Hawthorne, Simmel, and Skepticism

Nathaniel Hawthorne (1804-64) is still considered one of the greatest writers in the American literary tradition. He is associated with darkness, sin, and the gothic. (Melville and Poe were also “dark” writers, but I’m more interested in Hawthorne.) In my view, Hawthorne had a deep skepticism for the Enlightenment. He didn’t think rationality, science, or technology could ever save human beings from themselves. There is no possibility for a truly rational, efficient, enlightened society. Hawthorne might blame this on “original sin” or just human nature.

We can make a link here with Georg Simmel’s thoughts on social conflict. Simmel argued that conflict is an essential factor in human relations, or “sociation.” There is a constant tension between convergence and divergence, or integration and disintegration. Of erotic relations, he says,

How often do they not strike us as woven together of love and respect, or disrespect; of love and the felt harmony of the individuals and, at the same time, their consciousness of supplementing each other through opposite traits; of love and an urge to dominate or the need for dependence. But what the observer or the participant himself thus divides into two intermingling trends may in reality be only one. . .

This, then, probably is often the situation with respect to the so-called mixture of converging and diverging currents within a group.

On Individuality and Social Forms, p . 78-79.

A character like Arthur Dimmesdale in The Scarlet Letter is eaten away by his sense of sin or remorse. In his short story titled “The Celestial Railroad,” Hawthorne mocks the idea that technology is the answer to our problems. In a fable built on the frame of Bunyan’s Pilgrim’s Progress, the naive narrator takes a train journey from the City of Destruction to the Celestial City. He hears all about the railroad from a fellow passenger name Mr. Smooth-it-away. Here is is early passage:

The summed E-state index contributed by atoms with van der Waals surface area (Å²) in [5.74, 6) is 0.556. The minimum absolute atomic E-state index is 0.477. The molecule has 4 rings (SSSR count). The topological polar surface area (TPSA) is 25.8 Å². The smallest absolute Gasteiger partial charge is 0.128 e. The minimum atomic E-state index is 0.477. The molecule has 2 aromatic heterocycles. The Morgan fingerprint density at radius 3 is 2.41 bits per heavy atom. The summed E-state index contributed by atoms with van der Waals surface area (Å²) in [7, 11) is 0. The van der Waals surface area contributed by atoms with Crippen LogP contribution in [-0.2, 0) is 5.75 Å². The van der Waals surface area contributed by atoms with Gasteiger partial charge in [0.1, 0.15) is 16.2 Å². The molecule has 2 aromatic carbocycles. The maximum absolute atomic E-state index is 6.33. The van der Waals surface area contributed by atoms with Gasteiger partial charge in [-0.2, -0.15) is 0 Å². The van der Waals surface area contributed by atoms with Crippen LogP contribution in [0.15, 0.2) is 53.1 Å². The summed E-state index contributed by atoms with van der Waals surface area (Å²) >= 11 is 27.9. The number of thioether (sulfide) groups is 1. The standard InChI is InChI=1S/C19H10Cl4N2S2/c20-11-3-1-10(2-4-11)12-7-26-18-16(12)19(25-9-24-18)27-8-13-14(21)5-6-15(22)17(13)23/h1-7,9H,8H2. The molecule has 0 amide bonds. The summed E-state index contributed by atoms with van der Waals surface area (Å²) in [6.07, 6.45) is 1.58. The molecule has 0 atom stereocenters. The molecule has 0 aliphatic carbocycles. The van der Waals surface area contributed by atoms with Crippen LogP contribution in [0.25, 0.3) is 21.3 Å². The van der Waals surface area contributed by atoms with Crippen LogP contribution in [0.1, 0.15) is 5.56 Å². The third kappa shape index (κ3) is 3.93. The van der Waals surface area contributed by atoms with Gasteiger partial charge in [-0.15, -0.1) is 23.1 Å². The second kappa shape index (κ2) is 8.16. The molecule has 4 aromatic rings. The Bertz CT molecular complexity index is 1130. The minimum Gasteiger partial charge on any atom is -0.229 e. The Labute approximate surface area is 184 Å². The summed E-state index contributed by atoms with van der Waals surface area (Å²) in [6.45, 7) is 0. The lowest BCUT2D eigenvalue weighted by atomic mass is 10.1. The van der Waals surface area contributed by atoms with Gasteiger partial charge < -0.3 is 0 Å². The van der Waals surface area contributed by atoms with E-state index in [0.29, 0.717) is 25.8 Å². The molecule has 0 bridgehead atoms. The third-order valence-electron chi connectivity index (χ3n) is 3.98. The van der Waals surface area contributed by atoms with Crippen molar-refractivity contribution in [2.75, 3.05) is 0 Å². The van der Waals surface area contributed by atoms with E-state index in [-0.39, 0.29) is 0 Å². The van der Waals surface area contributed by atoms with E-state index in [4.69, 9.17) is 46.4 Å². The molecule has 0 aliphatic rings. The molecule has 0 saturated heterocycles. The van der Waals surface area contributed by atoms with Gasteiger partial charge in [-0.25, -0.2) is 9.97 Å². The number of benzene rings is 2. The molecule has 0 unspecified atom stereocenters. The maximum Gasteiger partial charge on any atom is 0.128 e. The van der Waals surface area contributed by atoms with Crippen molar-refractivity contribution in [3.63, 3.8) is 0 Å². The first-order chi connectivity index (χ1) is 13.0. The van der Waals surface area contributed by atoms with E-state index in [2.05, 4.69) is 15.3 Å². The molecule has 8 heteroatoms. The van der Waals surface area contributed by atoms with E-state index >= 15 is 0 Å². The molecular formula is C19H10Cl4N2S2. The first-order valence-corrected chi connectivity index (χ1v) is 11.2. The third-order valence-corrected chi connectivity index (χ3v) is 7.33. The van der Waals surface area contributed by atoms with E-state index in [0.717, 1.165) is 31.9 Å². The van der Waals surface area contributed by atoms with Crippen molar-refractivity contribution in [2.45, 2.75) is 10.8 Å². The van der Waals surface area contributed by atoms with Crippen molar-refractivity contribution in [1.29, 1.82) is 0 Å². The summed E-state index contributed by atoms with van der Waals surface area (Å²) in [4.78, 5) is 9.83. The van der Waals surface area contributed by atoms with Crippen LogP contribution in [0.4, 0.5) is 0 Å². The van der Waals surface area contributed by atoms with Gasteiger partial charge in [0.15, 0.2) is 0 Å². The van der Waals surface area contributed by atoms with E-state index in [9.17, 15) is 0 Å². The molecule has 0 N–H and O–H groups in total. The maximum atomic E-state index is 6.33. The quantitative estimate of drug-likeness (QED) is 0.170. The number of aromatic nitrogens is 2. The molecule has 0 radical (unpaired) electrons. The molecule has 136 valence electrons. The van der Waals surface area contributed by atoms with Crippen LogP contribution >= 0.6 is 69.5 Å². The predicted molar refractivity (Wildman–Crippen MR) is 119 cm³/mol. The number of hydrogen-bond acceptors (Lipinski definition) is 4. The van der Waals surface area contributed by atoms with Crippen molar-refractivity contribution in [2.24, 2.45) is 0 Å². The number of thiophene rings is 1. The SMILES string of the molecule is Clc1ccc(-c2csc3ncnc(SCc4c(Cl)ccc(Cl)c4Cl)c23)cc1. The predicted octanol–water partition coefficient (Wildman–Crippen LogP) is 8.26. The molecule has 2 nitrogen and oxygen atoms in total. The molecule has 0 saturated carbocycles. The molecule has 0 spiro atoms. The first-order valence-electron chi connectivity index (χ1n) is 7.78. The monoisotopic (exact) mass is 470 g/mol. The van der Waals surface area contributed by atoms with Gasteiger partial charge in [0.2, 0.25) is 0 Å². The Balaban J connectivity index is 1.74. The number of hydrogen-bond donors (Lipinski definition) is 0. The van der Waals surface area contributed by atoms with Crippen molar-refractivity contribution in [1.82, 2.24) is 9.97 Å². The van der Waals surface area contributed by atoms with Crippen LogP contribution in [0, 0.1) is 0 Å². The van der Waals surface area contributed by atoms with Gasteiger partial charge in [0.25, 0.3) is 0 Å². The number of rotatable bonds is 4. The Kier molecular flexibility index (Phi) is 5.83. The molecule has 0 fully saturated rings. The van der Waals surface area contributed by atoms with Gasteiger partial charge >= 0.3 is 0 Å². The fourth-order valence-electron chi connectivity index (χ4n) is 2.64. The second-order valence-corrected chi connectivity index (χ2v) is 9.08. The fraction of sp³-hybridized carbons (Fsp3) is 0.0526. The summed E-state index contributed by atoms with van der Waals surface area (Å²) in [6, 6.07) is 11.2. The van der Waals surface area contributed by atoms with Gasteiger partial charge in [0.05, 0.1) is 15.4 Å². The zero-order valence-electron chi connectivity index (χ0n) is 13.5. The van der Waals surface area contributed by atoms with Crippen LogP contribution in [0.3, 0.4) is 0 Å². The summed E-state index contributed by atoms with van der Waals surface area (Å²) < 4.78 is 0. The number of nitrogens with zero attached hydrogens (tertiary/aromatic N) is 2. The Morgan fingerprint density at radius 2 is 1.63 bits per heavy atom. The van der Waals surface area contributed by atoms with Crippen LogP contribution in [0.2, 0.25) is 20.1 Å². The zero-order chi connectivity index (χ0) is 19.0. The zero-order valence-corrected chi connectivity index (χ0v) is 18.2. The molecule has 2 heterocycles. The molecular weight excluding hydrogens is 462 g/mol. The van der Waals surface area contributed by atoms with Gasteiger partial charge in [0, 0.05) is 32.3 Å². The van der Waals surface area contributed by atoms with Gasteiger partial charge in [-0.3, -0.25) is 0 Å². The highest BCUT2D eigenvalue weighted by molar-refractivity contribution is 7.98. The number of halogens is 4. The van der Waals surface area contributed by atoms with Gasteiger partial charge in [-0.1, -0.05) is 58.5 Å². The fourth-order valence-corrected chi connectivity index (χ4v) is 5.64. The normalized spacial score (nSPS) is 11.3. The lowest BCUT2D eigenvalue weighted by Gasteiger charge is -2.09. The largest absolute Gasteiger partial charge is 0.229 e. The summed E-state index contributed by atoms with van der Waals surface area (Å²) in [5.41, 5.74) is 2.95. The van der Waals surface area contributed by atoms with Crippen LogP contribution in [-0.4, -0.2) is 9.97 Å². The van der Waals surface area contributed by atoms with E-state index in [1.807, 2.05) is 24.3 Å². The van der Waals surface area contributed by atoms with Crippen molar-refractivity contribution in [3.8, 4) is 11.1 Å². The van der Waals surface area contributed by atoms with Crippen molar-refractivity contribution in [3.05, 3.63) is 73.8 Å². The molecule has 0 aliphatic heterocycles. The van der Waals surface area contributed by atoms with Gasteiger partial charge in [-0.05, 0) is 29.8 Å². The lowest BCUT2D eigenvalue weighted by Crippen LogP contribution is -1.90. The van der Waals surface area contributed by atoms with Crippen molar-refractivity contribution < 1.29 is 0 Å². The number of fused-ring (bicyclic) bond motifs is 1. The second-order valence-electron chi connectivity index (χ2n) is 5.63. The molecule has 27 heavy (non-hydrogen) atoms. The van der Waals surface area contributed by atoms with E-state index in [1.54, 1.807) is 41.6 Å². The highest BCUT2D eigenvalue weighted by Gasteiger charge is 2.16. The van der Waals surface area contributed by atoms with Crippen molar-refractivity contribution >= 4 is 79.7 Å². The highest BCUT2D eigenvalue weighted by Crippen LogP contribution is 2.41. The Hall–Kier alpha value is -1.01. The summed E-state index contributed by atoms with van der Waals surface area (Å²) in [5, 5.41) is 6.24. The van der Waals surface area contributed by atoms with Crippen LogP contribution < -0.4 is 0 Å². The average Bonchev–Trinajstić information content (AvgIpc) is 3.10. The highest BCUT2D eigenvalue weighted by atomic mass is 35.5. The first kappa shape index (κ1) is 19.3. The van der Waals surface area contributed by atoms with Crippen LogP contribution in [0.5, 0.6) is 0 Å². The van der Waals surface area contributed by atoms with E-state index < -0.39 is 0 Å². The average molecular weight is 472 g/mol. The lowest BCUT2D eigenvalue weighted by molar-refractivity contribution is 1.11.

A large number of passengers were already at the station-house awaiting the departure of the cars. By the aspect and demeanor of these persons it was easy to judge that the feelings of the community had undergone a very favorable change in reference to the celestial pilgrimage. It would have done Bunyan’s heart good to see it. Instead of a lonely and ragged man with a huge burden on his back, plodding along sorrowfully on foot while the whole city hooted after him, here were parties of the first gentry and most respectable people in the neighborhood setting forth towards the Celestial City as cheerfully as if the pilgrimage were merely a summer tour. . . .

One great convenience of the new method of going on pilgrimage I must not forget to mention. Our enormous burdens, instead of being carried on our shoulders as had been the custom of old, were all snugly deposited in the baggage car, and, as I was assured, would be delivered to their respective owners at the journey’s end. Another thing, likewise, the benevolent reader will be delighted to understand.

Hawthorne. “The Celestial Railroad.”

The burden, which in Bunyan’s story is carried on Christian’s back, seems to be sin or the guilty conscience, but these happy passengers are not troubled by any sense of guilt and they care nothing for religion. Hawthorne also ridicules the capitalists who profit from the railroad and coal industries. In another story, “Rappaccini’s Daughter,” Hawthorne warns the reader about what might happen if the advance of science becomes the ultimate end of society.

In the context of social systems theory, what see here is functional differentiation, as religion becomes just one function system among several others and science and economy emerge as function systems. In a functionally differentiated society, there is always conflict because there is no central power steering society. The differences between one function system and another cannot be “smoothed away.”

Hawthorne also recognized the myth of progress, the idea that society is heading teleologically toward greater rationality, prosperity, and harmony. Recalling Simmel’s concept of the tragedy of culture, the more culture, in the form of knowledge and technology, expands, the greater the sense of helplessness felt by individuals. The individual seems to shrink in comparison to the expanding culture that we collectively create. Rather than being a master of some trade (like making shoes from start to finish), everyone learns to perform a specialized task and nobody really understands what they are contributing their labor towards.

Hawthorne’s skepticism is somewhat similar to that of the aristocrats in Chekhov’s The Cherry Orchard.


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